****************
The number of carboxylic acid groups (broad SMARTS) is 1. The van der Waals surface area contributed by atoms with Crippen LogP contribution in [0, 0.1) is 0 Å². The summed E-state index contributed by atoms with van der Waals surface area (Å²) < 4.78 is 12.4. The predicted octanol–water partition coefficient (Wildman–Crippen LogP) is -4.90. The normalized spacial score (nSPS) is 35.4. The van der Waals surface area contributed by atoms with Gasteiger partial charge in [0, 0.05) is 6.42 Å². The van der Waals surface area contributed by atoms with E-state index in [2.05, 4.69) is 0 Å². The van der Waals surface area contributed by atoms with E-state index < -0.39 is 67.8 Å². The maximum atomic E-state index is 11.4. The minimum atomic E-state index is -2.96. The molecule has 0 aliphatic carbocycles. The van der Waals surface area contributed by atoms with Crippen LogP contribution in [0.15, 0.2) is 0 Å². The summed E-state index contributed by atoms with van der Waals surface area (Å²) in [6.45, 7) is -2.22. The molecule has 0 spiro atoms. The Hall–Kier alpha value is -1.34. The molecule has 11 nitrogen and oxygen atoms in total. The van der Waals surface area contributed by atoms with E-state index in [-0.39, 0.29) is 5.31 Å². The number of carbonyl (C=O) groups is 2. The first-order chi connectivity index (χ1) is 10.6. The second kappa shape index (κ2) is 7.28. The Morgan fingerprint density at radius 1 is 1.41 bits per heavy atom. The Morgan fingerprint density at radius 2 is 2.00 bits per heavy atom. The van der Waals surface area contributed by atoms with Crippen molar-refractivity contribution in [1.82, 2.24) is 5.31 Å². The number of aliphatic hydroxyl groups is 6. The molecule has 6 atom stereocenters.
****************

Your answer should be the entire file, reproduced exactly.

The number of carboxylic acid groups (broad SMARTS) is 1. The van der Waals surface area contributed by atoms with Crippen LogP contribution in [0, 0.1) is 0 Å². The summed E-state index contributed by atoms with van der Waals surface area (Å²) < 4.78 is 12.4. The predicted octanol–water partition coefficient (Wildman–Crippen LogP) is -4.90. The normalized spacial score (nSPS) is 35.4. The van der Waals surface area contributed by atoms with Gasteiger partial charge in [0, 0.05) is 6.42 Å². The van der Waals surface area contributed by atoms with E-state index in [2.05, 4.69) is 0 Å². The van der Waals surface area contributed by atoms with E-state index < -0.39 is 67.8 Å². The maximum atomic E-state index is 11.4. The minimum atomic E-state index is -2.96. The molecule has 0 aliphatic carbocycles. The van der Waals surface area contributed by atoms with Crippen LogP contribution in [0.15, 0.2) is 0 Å². The summed E-state index contributed by atoms with van der Waals surface area (Å²) in [6.45, 7) is -2.22. The molecule has 0 spiro atoms. The Hall–Kier alpha value is -1.34. The molecule has 11 nitrogen and oxygen atoms in total. The van der Waals surface area contributed by atoms with E-state index in [-0.39, 0.29) is 5.31 Å². The number of carbonyl (C=O) groups is 2. The first-order chi connectivity index (χ1) is 10.6. The second kappa shape index (κ2) is 7.28. The Morgan fingerprint density at radius 1 is 1.41 bits per heavy atom. The Morgan fingerprint density at radius 2 is 2.00 bits per heavy atom. The van der Waals surface area contributed by atoms with Crippen molar-refractivity contribution in [1.82, 2.24) is 5.31 Å². The number of aliphatic hydroxyl groups is 6. The molecule has 6 atom stereocenters.